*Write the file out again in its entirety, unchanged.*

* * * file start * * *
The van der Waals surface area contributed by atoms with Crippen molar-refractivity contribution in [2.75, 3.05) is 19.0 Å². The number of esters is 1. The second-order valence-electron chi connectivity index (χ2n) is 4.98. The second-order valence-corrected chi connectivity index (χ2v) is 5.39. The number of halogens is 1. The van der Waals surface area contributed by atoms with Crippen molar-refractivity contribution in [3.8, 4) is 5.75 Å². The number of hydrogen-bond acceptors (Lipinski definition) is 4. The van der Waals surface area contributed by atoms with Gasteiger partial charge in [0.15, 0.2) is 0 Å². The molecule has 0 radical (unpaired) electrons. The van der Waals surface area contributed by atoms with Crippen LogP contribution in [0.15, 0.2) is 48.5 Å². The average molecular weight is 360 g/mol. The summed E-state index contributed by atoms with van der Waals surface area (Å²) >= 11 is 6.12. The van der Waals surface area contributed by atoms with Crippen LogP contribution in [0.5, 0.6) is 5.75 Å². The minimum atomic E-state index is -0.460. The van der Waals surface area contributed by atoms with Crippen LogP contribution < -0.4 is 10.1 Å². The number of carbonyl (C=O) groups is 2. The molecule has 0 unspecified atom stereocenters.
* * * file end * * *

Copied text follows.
The van der Waals surface area contributed by atoms with Crippen molar-refractivity contribution in [2.75, 3.05) is 19.0 Å². The number of esters is 1. The second-order valence-electron chi connectivity index (χ2n) is 4.98. The second-order valence-corrected chi connectivity index (χ2v) is 5.39. The number of halogens is 1. The van der Waals surface area contributed by atoms with Crippen molar-refractivity contribution in [3.8, 4) is 5.75 Å². The number of hydrogen-bond acceptors (Lipinski definition) is 4. The van der Waals surface area contributed by atoms with Gasteiger partial charge in [0.15, 0.2) is 0 Å². The molecule has 0 radical (unpaired) electrons. The van der Waals surface area contributed by atoms with Crippen LogP contribution in [0.15, 0.2) is 48.5 Å². The average molecular weight is 360 g/mol. The summed E-state index contributed by atoms with van der Waals surface area (Å²) >= 11 is 6.12. The van der Waals surface area contributed by atoms with Crippen LogP contribution in [0.5, 0.6) is 5.75 Å². The minimum atomic E-state index is -0.460. The van der Waals surface area contributed by atoms with Crippen LogP contribution < -0.4 is 10.1 Å². The number of carbonyl (C=O) groups is 2. The molecule has 0 unspecified atom stereocenters.